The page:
blogher: where I go from here
[note: here are links to all my BlogHer posts. I'm finally done with them all!]
This post should really be titled "so am I going to BlogHer07 or not?" The answer: no freaking clue, and it has very little to do with my various impressions of the conference in its first two years, the structure of the BlogHer organization, the community, etc. This time next year, I could be preparing for a move to Davis (CA), Eugene, Seattle, Pullman (WA), Albuquerque, or none of the above. I'm applying to PhD programs in those cities. I might get into one, I might not. If I do, next summer I'll be moving and selling my condo in San Jose. If I don't, I'll be figuring out if I keep working with my friends full-time or cut back to "as needed, and not for large projects" as already planned (those of you who have been grad students know that I will definitely be able to use the money!), while trying to pick up composition classes to teach at any of the gajillion community colleges around here. Provided, of course, that I finish the MA I'm currently working on!
Some of you may have picked up on the fact that I'm a very conflicted person when it comes to my job and working in this industry. At our little table of folks during the evening drinking time on Day 2 of BlogHer, you would have heard me talk more about Emerson, Thoreau, Muir, and various and sundry Transcendentalists than you would have heard me talk about code. You see, despite my job at the most friendly, accomodating, flexible, deals-with-my-shit place I could ever work in technology-related things, working in this industry (for me) is an incredibly soul-sucking endeavor. Going back to academia is my way out. [Yes, I realize there are academics who feel exactly the same way about their position in academia. To each his/her own. It's all a matter of perception.]
Why would I go to BlogHer07? Hell, I might have a book on Drupal out by then (seriously—the first thing I did on Sunday morning was to email my super bossman editor Mark and say "so, how about a real Drupal book that people can use to do things, not a rehash of documentation?") and people might want me to chat about such things. Or about blog things for beginners (see book). Or about getting started in web-based application development with xAMP (see other books). Or edublogging sessions get ramped up and there's stuff of interest to me that I can learn about for my academic life. Or maybe this will be the conference that all my other blog buddies (the ones who didn't attend this one) go to, in which case there will be a hell of a good time talking about myriad topics, regardless of the direct application of sessions to me.
Kathy Sierra has a post called I am not a "woman blogger," and there are so many statements in it that I completely agree with, as they apply to me (minus the co-blogger part), such as:
I am "one who blogs" (among many other things). I happen to be a woman. But I am NOT a blogHer, and my male co-author is not a blogHim.In her post, and in ensuing comments, there's some discussion as to how the conference is framed—is it a tech conference? is it just for women? is it because women need "extra help"? I would say no, it's not a tech conference, but some people would say it is. Some people think it should be all women, but some people (myself included) think that having guys around is perfectly fine. I even think that having guys on panels is fine, depending on the guy and the panel. It reminds me of my college years. I went to a women's college, but we had a small percentage of men in the non-residential program, inegrated into our classes. They were welcome voices. Do women need "extra help" when it comes to tech things? I certainly think there are some women who erroneously believe that they can't "get it" because they're women—because that's what they've been told. Now, we all know that's a load of crap, but it certainly shouldn't negate the individual's feelings about it, just because some of us know it's crap.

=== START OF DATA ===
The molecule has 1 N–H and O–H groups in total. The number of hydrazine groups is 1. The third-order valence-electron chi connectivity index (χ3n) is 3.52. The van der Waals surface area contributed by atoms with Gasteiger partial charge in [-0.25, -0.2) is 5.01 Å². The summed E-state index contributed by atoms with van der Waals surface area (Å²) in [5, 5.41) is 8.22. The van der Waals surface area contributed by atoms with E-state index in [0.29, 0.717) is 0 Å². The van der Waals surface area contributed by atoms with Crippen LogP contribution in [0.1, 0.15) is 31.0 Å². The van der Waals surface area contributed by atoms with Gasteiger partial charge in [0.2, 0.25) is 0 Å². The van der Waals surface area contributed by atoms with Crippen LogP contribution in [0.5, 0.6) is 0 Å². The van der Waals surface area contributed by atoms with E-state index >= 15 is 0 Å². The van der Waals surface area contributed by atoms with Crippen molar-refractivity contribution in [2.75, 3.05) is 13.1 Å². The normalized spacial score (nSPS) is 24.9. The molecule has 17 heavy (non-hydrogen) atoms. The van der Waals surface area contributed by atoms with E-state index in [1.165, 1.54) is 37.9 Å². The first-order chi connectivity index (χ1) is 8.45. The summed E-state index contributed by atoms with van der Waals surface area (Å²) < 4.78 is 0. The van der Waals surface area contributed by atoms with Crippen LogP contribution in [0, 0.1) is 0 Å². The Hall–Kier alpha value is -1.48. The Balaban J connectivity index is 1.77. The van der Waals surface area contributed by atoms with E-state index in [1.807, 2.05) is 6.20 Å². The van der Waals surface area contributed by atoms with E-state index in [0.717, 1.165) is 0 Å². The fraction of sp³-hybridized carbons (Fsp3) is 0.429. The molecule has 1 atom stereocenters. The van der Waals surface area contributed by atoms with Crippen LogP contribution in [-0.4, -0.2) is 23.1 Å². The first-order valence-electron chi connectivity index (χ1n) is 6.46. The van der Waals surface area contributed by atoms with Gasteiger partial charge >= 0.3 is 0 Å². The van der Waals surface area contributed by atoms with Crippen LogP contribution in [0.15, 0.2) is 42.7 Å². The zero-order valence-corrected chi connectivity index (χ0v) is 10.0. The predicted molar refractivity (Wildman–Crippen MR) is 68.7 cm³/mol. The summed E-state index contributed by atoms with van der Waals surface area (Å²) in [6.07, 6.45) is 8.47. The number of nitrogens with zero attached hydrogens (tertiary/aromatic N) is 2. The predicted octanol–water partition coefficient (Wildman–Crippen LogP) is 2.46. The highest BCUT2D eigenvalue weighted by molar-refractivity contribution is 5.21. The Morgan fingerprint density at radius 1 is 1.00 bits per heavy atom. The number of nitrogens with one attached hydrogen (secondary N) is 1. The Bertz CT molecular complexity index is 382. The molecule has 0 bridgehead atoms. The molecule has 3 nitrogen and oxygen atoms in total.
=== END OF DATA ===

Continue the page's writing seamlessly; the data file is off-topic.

I write code. But I am NOT a programmHer.
I write tech books. But I am NOT a writeHer.
As such, I think the value of BlogHer is as a community. No, it's not [yet] "where the women bloggers are" (despite the tagline), it's where some of the women bloggers are, and a place where all women bloggers are welcome, where they can feel comfortable, get their feet wet, try out new ideas and tools, without any sort of feelings of insecurity which they may personally perceive elsewhere, even if others do not. [ed. note—I was referring to something said in the comments to the Kathy Sierra post; I get that the tagline is a statement of intention and not truth!]
I see BlogHer as a community of opportunity. While I personally get absolutely nothing out of being a member of the community, besides finding new people to read on various topics [ed. note—here I meant "applicable to my job in tech," and it wasn't my intention to discount finding new blogs to read! more here], plenty of people do get a lot out of it because we all start out at different places on the spectrum [of needs].
Ok, I'm done.
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